But the attorney said the truck’s valuation just happened to land at the benchmark.

“Obviously, it’s right on that line, and it’s certainly a fine line,” Alger said.

And he disputes the idea that the vehicle is a necessity.

“It goes on call a couple times a year,” Alger said. “It’s kind of a paperweight at this point.”

But Carter is not alone in his assessment. Resident Cynthia Lussier said she also takes issue with the plan to sell the truck without letting taxpayers weigh in, an idea originally schedule to go before the commission at a meeting on Monday, April 5, which was later cancelled.

“I believe that the by-laws are clear that any asset of the Pascoag Fire District must go through the process outlined in the by-laws prior to selling,” said Lussier.

“The process must be followed,” Lussier said. “The taxpayers want transparency and honesty from the Board of Commissioners, not more closed door deals.”

The full bylaws can be found here.

Carter said he believes the ultimate goal of the effort to sell off equipment is to close the district’s Howard Avenue station.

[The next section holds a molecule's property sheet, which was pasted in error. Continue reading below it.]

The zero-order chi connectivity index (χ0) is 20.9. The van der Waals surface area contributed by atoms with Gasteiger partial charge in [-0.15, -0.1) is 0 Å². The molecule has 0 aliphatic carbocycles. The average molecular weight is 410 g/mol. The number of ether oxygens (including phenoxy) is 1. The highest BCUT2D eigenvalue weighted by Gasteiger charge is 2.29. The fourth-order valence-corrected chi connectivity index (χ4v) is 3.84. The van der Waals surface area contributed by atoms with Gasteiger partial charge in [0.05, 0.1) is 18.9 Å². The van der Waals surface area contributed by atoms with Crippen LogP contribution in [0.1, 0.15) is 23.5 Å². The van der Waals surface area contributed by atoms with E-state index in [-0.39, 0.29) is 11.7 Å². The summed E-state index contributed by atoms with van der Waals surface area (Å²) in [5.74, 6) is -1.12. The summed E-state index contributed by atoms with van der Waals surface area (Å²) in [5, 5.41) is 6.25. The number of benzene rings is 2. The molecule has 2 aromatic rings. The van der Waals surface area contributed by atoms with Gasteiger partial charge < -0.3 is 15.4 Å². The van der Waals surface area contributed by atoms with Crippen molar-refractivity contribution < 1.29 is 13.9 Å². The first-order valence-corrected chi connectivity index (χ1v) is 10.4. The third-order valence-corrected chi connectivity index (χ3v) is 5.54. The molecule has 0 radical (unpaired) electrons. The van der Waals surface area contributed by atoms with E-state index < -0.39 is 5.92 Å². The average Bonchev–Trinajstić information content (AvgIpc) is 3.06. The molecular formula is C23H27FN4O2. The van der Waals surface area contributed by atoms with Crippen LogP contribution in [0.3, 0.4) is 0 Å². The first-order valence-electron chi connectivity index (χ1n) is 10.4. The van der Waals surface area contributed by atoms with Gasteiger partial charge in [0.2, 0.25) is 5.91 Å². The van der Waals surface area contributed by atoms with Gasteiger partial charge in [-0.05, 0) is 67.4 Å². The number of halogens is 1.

The resident, who once served as the district’s deputy chief, said he learned of the sale by accident when a fire chief from Ohio called him thinking that he was calling his brother, former Pascoag Fire Chief Harold Carter, and that Harold was still running the Pascoag district. Former Chief Carter was terminated in November of 2019, at the same meeting where Keith was placed on a two week suspension.

At the time, commissioners did not provide details regarding the suspension, noting only that it was a, “personnel issue.”

According to Keith, the issue began when Deputy Chief Richard Peck submitted a complaint against him after he spun the tires on his pickup truck – an issue that should fall under authority of the chief. Instead, the commission suspended him, “pending further investigation,” and he was later told to apologize. 

“I have a lead foot,” Carter said, adding that the action wasn’t personal. Instead, Carter says, he decided to retire.

Commission Chairman Chris Toti disputed the idea that the equipment sale means the goal is to close down a station.